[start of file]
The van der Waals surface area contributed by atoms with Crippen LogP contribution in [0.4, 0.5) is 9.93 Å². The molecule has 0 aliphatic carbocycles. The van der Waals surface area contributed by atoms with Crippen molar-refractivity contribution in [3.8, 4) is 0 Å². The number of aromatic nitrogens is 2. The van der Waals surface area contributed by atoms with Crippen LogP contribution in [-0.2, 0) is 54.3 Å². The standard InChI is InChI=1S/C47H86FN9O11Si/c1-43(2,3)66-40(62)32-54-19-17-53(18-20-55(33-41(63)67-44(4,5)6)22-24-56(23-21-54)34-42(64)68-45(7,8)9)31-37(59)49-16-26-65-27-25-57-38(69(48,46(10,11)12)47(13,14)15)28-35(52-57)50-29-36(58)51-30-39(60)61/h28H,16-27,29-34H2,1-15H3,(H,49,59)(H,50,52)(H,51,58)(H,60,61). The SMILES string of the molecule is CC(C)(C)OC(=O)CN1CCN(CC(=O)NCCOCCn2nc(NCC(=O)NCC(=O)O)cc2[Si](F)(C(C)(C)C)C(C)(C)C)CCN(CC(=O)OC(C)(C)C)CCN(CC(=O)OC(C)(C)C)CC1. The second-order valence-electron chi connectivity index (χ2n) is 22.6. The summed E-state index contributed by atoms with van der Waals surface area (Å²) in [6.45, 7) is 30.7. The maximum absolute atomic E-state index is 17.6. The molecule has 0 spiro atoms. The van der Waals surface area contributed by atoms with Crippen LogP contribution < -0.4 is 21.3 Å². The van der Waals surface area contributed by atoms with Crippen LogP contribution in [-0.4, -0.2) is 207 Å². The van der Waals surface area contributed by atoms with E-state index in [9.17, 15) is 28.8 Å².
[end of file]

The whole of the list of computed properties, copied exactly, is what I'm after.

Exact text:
The van der Waals surface area contributed by atoms with Crippen LogP contribution in [0.4, 0.5) is 9.93 Å². The molecule has 0 aliphatic carbocycles. The van der Waals surface area contributed by atoms with Crippen molar-refractivity contribution in [3.8, 4) is 0 Å². The number of aromatic nitrogens is 2. The van der Waals surface area contributed by atoms with Crippen LogP contribution in [-0.2, 0) is 54.3 Å². The standard InChI is InChI=1S/C47H86FN9O11Si/c1-43(2,3)66-40(62)32-54-19-17-53(18-20-55(33-41(63)67-44(4,5)6)22-24-56(23-21-54)34-42(64)68-45(7,8)9)31-37(59)49-16-26-65-27-25-57-38(69(48,46(10,11)12)47(13,14)15)28-35(52-57)50-29-36(58)51-30-39(60)61/h28H,16-27,29-34H2,1-15H3,(H,49,59)(H,50,52)(H,51,58)(H,60,61). The SMILES string of the molecule is CC(C)(C)OC(=O)CN1CCN(CC(=O)NCCOCCn2nc(NCC(=O)NCC(=O)O)cc2[Si](F)(C(C)(C)C)C(C)(C)C)CCN(CC(=O)OC(C)(C)C)CCN(CC(=O)OC(C)(C)C)CC1. The second-order valence-electron chi connectivity index (χ2n) is 22.6. The summed E-state index contributed by atoms with van der Waals surface area (Å²) in [6.45, 7) is 30.7. The maximum absolute atomic E-state index is 17.6. The molecule has 0 spiro atoms. The van der Waals surface area contributed by atoms with Crippen LogP contribution < -0.4 is 21.3 Å². The van der Waals surface area contributed by atoms with Crippen LogP contribution in [-0.4, -0.2) is 207 Å². The van der Waals surface area contributed by atoms with E-state index in [9.17, 15) is 28.8 Å².